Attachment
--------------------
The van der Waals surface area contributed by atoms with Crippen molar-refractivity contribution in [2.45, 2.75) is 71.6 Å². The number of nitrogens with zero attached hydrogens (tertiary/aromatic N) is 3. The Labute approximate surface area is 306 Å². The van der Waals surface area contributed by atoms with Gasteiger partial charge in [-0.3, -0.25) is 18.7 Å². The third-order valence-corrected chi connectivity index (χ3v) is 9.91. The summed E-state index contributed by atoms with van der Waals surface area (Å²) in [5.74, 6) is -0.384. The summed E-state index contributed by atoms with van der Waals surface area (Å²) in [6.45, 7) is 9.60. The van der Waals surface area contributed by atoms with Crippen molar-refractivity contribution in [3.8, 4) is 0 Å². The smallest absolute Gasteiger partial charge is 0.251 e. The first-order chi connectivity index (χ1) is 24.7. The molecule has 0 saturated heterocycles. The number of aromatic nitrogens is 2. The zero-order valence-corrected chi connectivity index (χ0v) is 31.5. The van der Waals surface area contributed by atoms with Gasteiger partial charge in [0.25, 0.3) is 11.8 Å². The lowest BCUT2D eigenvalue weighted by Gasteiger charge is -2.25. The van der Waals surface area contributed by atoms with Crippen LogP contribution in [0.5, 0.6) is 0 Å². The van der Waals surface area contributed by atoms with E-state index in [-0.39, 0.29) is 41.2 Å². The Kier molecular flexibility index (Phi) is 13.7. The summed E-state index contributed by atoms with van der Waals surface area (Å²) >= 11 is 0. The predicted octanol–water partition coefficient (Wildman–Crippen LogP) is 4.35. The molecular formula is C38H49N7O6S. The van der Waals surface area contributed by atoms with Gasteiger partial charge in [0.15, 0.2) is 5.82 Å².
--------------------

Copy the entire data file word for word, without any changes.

The van der Waals surface area contributed by atoms with Crippen molar-refractivity contribution in [2.45, 2.75) is 71.6 Å². The number of nitrogens with zero attached hydrogens (tertiary/aromatic N) is 3. The Labute approximate surface area is 306 Å². The van der Waals surface area contributed by atoms with Gasteiger partial charge in [-0.3, -0.25) is 18.7 Å². The third-order valence-corrected chi connectivity index (χ3v) is 9.91. The summed E-state index contributed by atoms with van der Waals surface area (Å²) in [5.74, 6) is -0.384. The summed E-state index contributed by atoms with van der Waals surface area (Å²) in [6.45, 7) is 9.60. The van der Waals surface area contributed by atoms with Crippen molar-refractivity contribution in [3.8, 4) is 0 Å². The smallest absolute Gasteiger partial charge is 0.251 e. The first-order chi connectivity index (χ1) is 24.7. The molecule has 0 saturated heterocycles. The number of aromatic nitrogens is 2. The zero-order valence-corrected chi connectivity index (χ0v) is 31.5. The van der Waals surface area contributed by atoms with Gasteiger partial charge in [0.25, 0.3) is 11.8 Å². The lowest BCUT2D eigenvalue weighted by Gasteiger charge is -2.25. The van der Waals surface area contributed by atoms with Crippen LogP contribution in [0.5, 0.6) is 0 Å². The van der Waals surface area contributed by atoms with E-state index in [-0.39, 0.29) is 41.2 Å². The Kier molecular flexibility index (Phi) is 13.7. The summed E-state index contributed by atoms with van der Waals surface area (Å²) >= 11 is 0. The predicted octanol–water partition coefficient (Wildman–Crippen LogP) is 4.35. The molecular formula is C38H49N7O6S. The van der Waals surface area contributed by atoms with Gasteiger partial charge in [0.15, 0.2) is 5.82 Å².